Edward Anderton, the Clyde of the so-called Bonnie-and-Clyde duo who allegedly stole the identities of friends, neighbors and gym acquaintances to fund a lavish lifestyle of international travel and glamorous evenings, is expected to plead guilty before a federal judge in Philadelphia today.

The attorney for Jocelyn Kirsch, Anderton's partner in their alleged crimes, said last week that the two former lovers would plead guilty. Kirsch is scheduled to appear in federal court on Thursday.

Lawrence Krasner, the attorney for Anderton, had no comment yesterday and quickly hung up on a reporter.

Anderton is scheduled to appear before Judge Eduardo C. Robreno for an arraignment and plea hearing, U.S. Attorney's Office spokeswoman Patricia Hartman said yesterday. It will be his initial appearance in federal court. He faces a mandatory minimum two-year sentence in a federal prison.

Anderton, 25, is a 2005 graduate of the University of Pennsylvania with an economics degree. He had been a competitive swimmer and held a job as a financial analyst in Philadelphia at Lupert-Adler, a real estate private-equity firm.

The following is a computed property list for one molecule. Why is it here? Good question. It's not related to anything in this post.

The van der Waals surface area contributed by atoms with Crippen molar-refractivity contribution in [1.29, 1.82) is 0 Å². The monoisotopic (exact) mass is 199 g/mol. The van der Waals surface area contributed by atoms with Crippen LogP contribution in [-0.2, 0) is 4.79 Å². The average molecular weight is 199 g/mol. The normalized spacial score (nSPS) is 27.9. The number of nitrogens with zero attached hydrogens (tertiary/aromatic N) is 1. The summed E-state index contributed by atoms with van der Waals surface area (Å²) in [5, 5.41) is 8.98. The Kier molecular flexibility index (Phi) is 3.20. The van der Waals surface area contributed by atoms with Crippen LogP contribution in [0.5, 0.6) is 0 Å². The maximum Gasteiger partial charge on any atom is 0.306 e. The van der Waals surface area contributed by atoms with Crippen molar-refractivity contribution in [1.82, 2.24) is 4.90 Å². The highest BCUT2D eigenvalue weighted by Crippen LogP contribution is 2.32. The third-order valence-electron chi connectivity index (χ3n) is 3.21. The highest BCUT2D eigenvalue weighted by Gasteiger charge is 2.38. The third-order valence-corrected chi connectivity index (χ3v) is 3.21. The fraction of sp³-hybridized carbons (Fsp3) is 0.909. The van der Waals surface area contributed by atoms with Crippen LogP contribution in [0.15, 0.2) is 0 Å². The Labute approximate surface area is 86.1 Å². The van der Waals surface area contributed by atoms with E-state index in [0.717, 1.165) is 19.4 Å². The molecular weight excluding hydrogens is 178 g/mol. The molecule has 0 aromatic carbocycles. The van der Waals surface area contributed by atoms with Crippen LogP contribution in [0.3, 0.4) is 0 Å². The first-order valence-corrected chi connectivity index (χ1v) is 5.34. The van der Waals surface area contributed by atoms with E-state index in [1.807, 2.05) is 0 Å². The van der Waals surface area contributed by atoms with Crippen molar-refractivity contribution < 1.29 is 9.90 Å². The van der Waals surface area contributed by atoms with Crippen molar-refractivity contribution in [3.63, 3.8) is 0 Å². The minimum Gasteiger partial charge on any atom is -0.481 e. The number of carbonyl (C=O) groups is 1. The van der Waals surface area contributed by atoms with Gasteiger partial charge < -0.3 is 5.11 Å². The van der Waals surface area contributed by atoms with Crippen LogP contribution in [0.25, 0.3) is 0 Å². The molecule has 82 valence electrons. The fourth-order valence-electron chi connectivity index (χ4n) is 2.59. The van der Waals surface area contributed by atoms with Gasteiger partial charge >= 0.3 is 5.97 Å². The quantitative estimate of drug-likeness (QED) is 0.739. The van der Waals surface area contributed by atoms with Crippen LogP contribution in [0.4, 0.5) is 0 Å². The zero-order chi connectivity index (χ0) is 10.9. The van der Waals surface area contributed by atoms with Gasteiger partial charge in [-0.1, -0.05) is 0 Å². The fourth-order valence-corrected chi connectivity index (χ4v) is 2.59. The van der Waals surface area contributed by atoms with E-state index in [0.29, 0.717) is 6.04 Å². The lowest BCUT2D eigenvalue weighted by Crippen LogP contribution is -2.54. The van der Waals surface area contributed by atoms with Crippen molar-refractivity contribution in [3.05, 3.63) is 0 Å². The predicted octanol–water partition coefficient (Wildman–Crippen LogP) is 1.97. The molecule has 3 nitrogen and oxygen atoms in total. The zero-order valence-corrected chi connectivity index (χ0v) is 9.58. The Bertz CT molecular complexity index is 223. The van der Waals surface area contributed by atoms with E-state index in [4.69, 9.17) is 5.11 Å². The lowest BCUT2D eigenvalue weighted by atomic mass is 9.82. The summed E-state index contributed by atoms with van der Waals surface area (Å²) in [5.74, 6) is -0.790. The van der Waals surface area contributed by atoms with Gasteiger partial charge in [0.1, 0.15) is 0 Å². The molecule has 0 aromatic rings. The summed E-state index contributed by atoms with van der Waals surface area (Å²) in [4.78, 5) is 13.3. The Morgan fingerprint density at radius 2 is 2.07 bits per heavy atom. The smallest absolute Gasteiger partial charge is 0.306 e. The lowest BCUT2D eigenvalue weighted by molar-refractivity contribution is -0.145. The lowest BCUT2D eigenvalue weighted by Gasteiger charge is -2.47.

In a whirlwind of identity theft and other scams, Anderton and Kirsch reportedly stole the credit cards, wallets and purses of those they knew or came into casual contact with. In some cases, they charged items on stolen credit cards; in other instances, they fenced goods on eBay, according to authorities.

They were arrested in Philadelphia late last year. Law enforcement authorities pegged their thefts at nearly $120,000. Anderton and Kirsch bankrolled travel to Paris and the Caribbean with purloined funds, authorities said.

They lived together at the Belgravia in Center City but have gone separate ways since the arrest. Anderton moved to live with his parents in Everett, Wash.

Kirsch, 22, a former Drexel University senior, made a surprise appearance in federal court on Wednesday, when a judge tightened her bail conditions after authorities learned of an allegation that Kirsch had stolen a credit card in California. The alleged theft took place after her arrest in Philadelphia, authorities said.

Kirsch was ordered by U.S. Magistrate Judge Lynne A. Sitarski to wear an ankle bracelet and stay in her Marin County, Calif., home 24 hours a day. She is allowed to leave to visit her attorney.

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